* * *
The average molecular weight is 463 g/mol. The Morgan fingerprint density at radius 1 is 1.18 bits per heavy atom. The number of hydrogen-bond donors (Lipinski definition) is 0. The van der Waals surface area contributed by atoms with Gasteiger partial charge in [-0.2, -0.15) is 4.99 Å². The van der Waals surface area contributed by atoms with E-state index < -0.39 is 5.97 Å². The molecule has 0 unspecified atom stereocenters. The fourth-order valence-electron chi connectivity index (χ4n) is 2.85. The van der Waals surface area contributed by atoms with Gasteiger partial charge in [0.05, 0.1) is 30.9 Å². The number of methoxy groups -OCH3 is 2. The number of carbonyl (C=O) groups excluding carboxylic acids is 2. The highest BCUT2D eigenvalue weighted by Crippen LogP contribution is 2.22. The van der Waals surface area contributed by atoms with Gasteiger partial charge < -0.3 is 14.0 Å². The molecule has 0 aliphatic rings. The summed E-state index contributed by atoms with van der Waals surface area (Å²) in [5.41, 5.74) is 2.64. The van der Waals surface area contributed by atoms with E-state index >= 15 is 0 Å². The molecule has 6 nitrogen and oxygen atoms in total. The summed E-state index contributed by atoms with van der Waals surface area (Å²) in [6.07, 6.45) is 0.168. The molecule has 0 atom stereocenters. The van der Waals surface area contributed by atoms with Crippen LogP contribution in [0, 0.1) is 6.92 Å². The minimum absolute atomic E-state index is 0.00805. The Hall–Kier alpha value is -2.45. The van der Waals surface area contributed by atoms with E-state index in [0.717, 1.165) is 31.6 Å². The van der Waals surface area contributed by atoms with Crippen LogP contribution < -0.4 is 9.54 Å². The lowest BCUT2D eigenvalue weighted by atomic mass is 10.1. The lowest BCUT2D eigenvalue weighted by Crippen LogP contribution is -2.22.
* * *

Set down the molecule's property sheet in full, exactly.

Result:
The average molecular weight is 463 g/mol. The Morgan fingerprint density at radius 1 is 1.18 bits per heavy atom. The number of hydrogen-bond donors (Lipinski definition) is 0. The van der Waals surface area contributed by atoms with Gasteiger partial charge in [-0.2, -0.15) is 4.99 Å². The van der Waals surface area contributed by atoms with E-state index < -0.39 is 5.97 Å². The molecule has 0 unspecified atom stereocenters. The fourth-order valence-electron chi connectivity index (χ4n) is 2.85. The van der Waals surface area contributed by atoms with Gasteiger partial charge in [0.05, 0.1) is 30.9 Å². The number of methoxy groups -OCH3 is 2. The number of carbonyl (C=O) groups excluding carboxylic acids is 2. The highest BCUT2D eigenvalue weighted by Crippen LogP contribution is 2.22. The van der Waals surface area contributed by atoms with Gasteiger partial charge < -0.3 is 14.0 Å². The molecule has 0 aliphatic rings. The summed E-state index contributed by atoms with van der Waals surface area (Å²) in [5.41, 5.74) is 2.64. The van der Waals surface area contributed by atoms with E-state index >= 15 is 0 Å². The molecule has 6 nitrogen and oxygen atoms in total. The summed E-state index contributed by atoms with van der Waals surface area (Å²) in [6.07, 6.45) is 0.168. The molecule has 0 atom stereocenters. The van der Waals surface area contributed by atoms with Crippen LogP contribution in [0, 0.1) is 6.92 Å². The minimum absolute atomic E-state index is 0.00805. The Hall–Kier alpha value is -2.45. The van der Waals surface area contributed by atoms with E-state index in [0.717, 1.165) is 31.6 Å². The van der Waals surface area contributed by atoms with Crippen LogP contribution < -0.4 is 9.54 Å². The lowest BCUT2D eigenvalue weighted by atomic mass is 10.1. The lowest BCUT2D eigenvalue weighted by Crippen LogP contribution is -2.22.